From Soil to Sachet: Aflatoxin Control Starts on the Farm
From MFK Agriculture Research and Extension Program Specialist Ben Wiseman
MFK’s commitment to purchase Haitian peanuts creates ripples beyond the peanut marketplace. Since MFK follows strict aflatoxin standards, MFK’s demand contributes to more widespread awareness and adoption of aflatoxin control methods within the peanut sector in Haiti. (Aflatoxins are dangerous carcinogens that are produced by certain molds which grow in soil, decaying vegetation, hay, and grains.) MFK’s purchasing power creates an incentive for farmers and depot-operators to adopt aflatoxin control methods.
Since MFK’s inception, purchasing Haitian grown peanuts has been a pillar of its mission. When MFK first began Medika Mamba production, a few employees would go to the market and purchase what was available. As MFK’s production facility expanded and became more sophisticated, its peanut purchasing expanded as well. Today, MFK purchases peanuts by the ton, coordinating purchasing agreements with Haitian depot-operators, Haitian farmers, and other Haitian agriculture organizations.
Quality is a paramount consideration in peanut purchasing in Haiti. In order for MFK to ensure our Medika Mamba contains only nutritious, toxin-free peanuts, MFK must be vigilant in screening peanuts at the time of purchase. If you have followed MFK for some time, you know that many peanuts grown in Haiti contain aflatoxins which can contribute to stunting in children, reduce immune system function and lead to cancer. MFK and international food safety regulations demand minimal aflatoxin in Medika Mamba.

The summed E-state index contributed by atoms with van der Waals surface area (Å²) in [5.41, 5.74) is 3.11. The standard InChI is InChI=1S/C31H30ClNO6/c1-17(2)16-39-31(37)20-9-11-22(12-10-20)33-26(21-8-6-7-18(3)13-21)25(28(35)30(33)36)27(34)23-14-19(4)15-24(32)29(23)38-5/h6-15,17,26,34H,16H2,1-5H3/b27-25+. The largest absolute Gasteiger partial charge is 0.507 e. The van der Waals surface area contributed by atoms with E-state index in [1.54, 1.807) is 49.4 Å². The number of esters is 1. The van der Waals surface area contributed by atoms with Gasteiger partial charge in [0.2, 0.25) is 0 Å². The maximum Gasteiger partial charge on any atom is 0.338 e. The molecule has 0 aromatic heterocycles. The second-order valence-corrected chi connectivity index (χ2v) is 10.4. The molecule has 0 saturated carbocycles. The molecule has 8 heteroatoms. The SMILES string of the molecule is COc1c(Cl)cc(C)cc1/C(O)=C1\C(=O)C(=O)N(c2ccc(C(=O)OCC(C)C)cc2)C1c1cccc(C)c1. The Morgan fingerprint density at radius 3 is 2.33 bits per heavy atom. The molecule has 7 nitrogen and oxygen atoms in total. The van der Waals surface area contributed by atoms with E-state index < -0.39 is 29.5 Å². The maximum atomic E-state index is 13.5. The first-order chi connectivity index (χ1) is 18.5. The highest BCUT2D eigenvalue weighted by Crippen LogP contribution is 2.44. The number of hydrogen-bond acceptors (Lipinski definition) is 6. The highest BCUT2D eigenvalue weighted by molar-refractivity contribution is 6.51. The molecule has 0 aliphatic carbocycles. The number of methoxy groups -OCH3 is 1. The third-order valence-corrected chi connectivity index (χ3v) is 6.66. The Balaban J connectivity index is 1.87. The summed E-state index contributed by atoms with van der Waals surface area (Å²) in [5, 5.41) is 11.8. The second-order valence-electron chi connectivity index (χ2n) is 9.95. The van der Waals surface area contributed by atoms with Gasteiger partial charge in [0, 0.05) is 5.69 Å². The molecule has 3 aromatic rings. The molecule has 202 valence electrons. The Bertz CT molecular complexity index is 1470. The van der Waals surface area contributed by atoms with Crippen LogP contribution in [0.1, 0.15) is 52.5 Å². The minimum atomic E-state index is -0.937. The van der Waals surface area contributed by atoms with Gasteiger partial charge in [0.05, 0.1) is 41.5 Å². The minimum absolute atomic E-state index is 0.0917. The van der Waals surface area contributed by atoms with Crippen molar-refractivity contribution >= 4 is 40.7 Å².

MFK’s insistence on purchasing large quantities of low-aflatoxin peanuts from within Haiti requires MFK to work with each of its suppliers to limit aflatoxin contamination at its source. A single ton of peanuts may include peanuts from ten or more different peanut farmers. Since aflatoxin contamination typically originates on the farm during the growing season or immediately after harvest, for each ton of peanuts sourced from small-holding farmers, ten farmers must adopt methods to prevent aflatoxin contamination in their peanuts. The impact of our aflatoxin requirement within peanut growing regions of Haiti multiplies as MFK increases the number of tons of peanuts it purchases annually.
In response to MFK’s recent factory expansion, MFK is situated to expand its demand for Haitian-grown peanuts. Purchasing larger quantities of Haitian peanuts requires a concurrent expansion of aflatoxin control within the Haitian peanut sector. Poor aflatoxin control in the peanut sector is a barrier to quick expansion of MFK’s purchasing, but it is also an opportunity for MFK to invest in food safety within the peanut sector. MFK’s continued collaboration in grant-funded projects that target aflatoxin control, its ongoing farmer training program, and its various farmer-extension activities all contribute to reducing aflatoxin contamination in Haiti.
As MFK works to expand its purchasing, small peanut farmers, large peanut farmers, and peanut depot-operators also must expand their aflatoxin control methods. Multiplying MFK’s peanut purchases in Haiti requires a similar increase in the number of farmers and depot-operators using improved techniques to produce and maintain toxin-free, nutritious peanuts.